Should this come as a surprise? I don’t think so. When we view the internet as a “place,” separate from the physical world, with “self-regulating” principles and a “level playing field,” we have also just outlined the classical (neo)liberal understanding of the marketplace. A dismissal of bodies, of difference, of various abilities and systemic biases, is exactly what allows for the rampant socio-economic exploitation that is so thoroughly inscribed in the current global state of affairs. Appeals to the possibilities in capitalism for anyone who works hard enough and innovates effectively have simply been replaced by appeals to the “bodilessness” of the internet and the “inherent” equality of opportunity that the internet will usher in. The extraction of labor power from humans and machines, the ability to derive profits from usury, and the progression towards increased inequality, have all bridged the so-called “digital divide.” My question is really: why would Bitcoin be any different? I think that the most interesting thing about cryptocurrencies like Bitcoin is that they make the intrinsic flaws in economic theory manifest to anyone who uses these systems. These new networks give you a courtside seat to watch the cycle of speculation and bust, to witness the flow of money from the hands of the people to the coffers of a select group of already-wealthy oligarchs, and to feel them compete you right out of financial viability. They do everything that was once obfuscated by mediators and third-party investors, right before your very eyes, in the ledgers that you now have access to. Cryptocurrency markets are, in effect, the perfect “neo-liberal economy simulator.” Except they aren’t a simulation at all.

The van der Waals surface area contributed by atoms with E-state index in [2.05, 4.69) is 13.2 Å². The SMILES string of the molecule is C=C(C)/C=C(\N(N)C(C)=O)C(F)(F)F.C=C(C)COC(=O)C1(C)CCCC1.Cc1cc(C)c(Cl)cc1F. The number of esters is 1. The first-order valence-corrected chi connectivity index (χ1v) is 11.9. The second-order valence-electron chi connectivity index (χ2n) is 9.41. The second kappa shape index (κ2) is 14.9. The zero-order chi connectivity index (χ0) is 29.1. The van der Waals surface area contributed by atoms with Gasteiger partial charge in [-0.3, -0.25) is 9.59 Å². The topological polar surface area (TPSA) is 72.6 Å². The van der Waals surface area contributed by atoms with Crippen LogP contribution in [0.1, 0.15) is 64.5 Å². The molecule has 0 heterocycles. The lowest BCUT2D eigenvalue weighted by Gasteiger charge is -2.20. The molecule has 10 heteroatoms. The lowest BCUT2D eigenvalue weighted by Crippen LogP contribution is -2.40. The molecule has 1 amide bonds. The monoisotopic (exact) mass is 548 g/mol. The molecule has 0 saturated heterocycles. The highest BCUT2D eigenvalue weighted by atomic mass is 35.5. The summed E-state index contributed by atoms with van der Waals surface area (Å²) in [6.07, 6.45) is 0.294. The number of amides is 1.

What about the other applications that I mentioned? Well, better democratic and demographic techniques like voting registration and social security numbers tend to come contemporaneously with an “increased burden of representation,” to paraphrase Tagg. Demographics can give way to surveillance, surveillance to exclusion or incarceration, so on and so forth. Maybe increasingly parsimonious systems like these would be good for the people who exist happily within them, but what about everyone else? I will explore the utopian and dystopian possibilities of “block chain futurism” in my next post. Thanks for reading.